I think that we are living in times where many people no longer teach or receive sound doctrine. It is all too easy to see this in non-Christian religions, cult systems and so on. However, the lack of sound doctrine in the church itself is a bigger, if less obvious, problem. Sections of the church teach easy-believerism masquerading as Grace, others teach name-it-and-claim-it prosperity, and yet others teach complex theological systems and philosophies. Some sections of the church major on moralistic modes of behaviour while others teach that anything goes so long as it is ‘loving’. I think Paul had this sort of thing in mind when he wrote; ‘For the time will come when men will not put up with sound doctrine. Instead, to suit their own desires, they will gather around them a great number of teachers to say what their itching ears want to hear (2 Timothy 4:3-4).
To restore sound doctrine to the church is to return to a focus on the Lord Jesus Christ; who He is, what He achieved for us, what He taught and practiced, and what He expects of us.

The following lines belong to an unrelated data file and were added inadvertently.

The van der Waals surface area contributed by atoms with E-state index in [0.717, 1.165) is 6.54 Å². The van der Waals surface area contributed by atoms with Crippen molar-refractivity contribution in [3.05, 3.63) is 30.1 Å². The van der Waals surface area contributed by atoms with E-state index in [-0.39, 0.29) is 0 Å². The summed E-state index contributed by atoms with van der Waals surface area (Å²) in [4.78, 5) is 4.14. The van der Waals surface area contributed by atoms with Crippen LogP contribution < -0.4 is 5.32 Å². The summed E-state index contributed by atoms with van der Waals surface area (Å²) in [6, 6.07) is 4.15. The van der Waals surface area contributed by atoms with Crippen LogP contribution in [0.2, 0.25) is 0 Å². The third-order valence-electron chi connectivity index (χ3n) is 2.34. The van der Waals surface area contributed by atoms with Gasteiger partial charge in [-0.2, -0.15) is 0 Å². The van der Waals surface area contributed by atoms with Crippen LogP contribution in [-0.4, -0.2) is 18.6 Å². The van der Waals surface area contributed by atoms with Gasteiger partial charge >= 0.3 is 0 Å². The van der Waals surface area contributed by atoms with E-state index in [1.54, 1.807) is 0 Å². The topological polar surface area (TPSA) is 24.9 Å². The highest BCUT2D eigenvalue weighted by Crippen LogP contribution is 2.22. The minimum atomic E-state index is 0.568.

What is sound doctrine? Read More »

Placing Jesus in the centre

I remember a TV advertisement for cheese-filled steaks from the 80’s where the waiter says “It’s in the center Mr. Venter”. Actually I have a vague memory of that expression dating back to my teens when the response was “In the middle Cyril”. Please don’t ask me what it meant though.

What we put in the center isn’t cheesy or frivolous, it is vitally important. The bye-line for both the church and seminary I founded is ‘Bible based, Christ centered, Spirit led’, and even here Christ is placed in the middle.